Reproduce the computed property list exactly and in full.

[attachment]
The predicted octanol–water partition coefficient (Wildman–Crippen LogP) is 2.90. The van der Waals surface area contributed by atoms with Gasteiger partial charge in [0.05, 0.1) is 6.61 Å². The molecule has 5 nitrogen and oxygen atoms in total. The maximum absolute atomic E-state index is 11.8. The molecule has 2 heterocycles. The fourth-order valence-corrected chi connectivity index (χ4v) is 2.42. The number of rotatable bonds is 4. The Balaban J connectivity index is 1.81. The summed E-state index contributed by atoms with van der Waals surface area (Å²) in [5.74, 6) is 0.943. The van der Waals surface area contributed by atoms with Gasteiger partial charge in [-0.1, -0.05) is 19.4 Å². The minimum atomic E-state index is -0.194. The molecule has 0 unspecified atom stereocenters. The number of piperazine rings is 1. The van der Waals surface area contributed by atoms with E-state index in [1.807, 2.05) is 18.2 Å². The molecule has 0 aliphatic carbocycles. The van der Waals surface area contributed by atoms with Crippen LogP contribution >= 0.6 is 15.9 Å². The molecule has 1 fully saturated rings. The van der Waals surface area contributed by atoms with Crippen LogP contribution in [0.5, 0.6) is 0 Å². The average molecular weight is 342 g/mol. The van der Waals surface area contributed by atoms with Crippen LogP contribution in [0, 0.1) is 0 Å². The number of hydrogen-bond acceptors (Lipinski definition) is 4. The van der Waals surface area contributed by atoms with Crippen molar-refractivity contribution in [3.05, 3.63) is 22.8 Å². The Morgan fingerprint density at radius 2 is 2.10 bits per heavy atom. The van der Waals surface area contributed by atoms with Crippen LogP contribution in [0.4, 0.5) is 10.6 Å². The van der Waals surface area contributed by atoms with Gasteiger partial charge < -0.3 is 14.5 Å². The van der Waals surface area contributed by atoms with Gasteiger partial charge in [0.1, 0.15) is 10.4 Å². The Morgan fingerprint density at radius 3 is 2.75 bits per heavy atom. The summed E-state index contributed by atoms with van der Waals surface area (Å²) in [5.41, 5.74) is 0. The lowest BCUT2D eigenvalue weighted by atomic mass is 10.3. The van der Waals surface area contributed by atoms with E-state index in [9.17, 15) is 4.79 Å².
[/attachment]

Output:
The predicted octanol–water partition coefficient (Wildman–Crippen LogP) is 2.90. The van der Waals surface area contributed by atoms with Gasteiger partial charge in [0.05, 0.1) is 6.61 Å². The molecule has 5 nitrogen and oxygen atoms in total. The maximum absolute atomic E-state index is 11.8. The molecule has 2 heterocycles. The fourth-order valence-corrected chi connectivity index (χ4v) is 2.42. The number of rotatable bonds is 4. The Balaban J connectivity index is 1.81. The summed E-state index contributed by atoms with van der Waals surface area (Å²) in [5.74, 6) is 0.943. The van der Waals surface area contributed by atoms with Gasteiger partial charge in [-0.1, -0.05) is 19.4 Å². The minimum atomic E-state index is -0.194. The molecule has 0 unspecified atom stereocenters. The number of piperazine rings is 1. The van der Waals surface area contributed by atoms with E-state index in [1.807, 2.05) is 18.2 Å². The molecule has 0 aliphatic carbocycles. The van der Waals surface area contributed by atoms with Crippen LogP contribution >= 0.6 is 15.9 Å². The molecule has 1 fully saturated rings. The van der Waals surface area contributed by atoms with Crippen LogP contribution in [0.5, 0.6) is 0 Å². The average molecular weight is 342 g/mol. The van der Waals surface area contributed by atoms with Crippen LogP contribution in [0, 0.1) is 0 Å². The number of hydrogen-bond acceptors (Lipinski definition) is 4. The van der Waals surface area contributed by atoms with Crippen molar-refractivity contribution in [3.05, 3.63) is 22.8 Å². The Morgan fingerprint density at radius 2 is 2.10 bits per heavy atom. The van der Waals surface area contributed by atoms with Crippen LogP contribution in [0.4, 0.5) is 10.6 Å². The van der Waals surface area contributed by atoms with Gasteiger partial charge < -0.3 is 14.5 Å². The van der Waals surface area contributed by atoms with Gasteiger partial charge in [0.1, 0.15) is 10.4 Å². The Morgan fingerprint density at radius 3 is 2.75 bits per heavy atom. The summed E-state index contributed by atoms with van der Waals surface area (Å²) in [5.41, 5.74) is 0. The lowest BCUT2D eigenvalue weighted by atomic mass is 10.3. The van der Waals surface area contributed by atoms with E-state index in [9.17, 15) is 4.79 Å².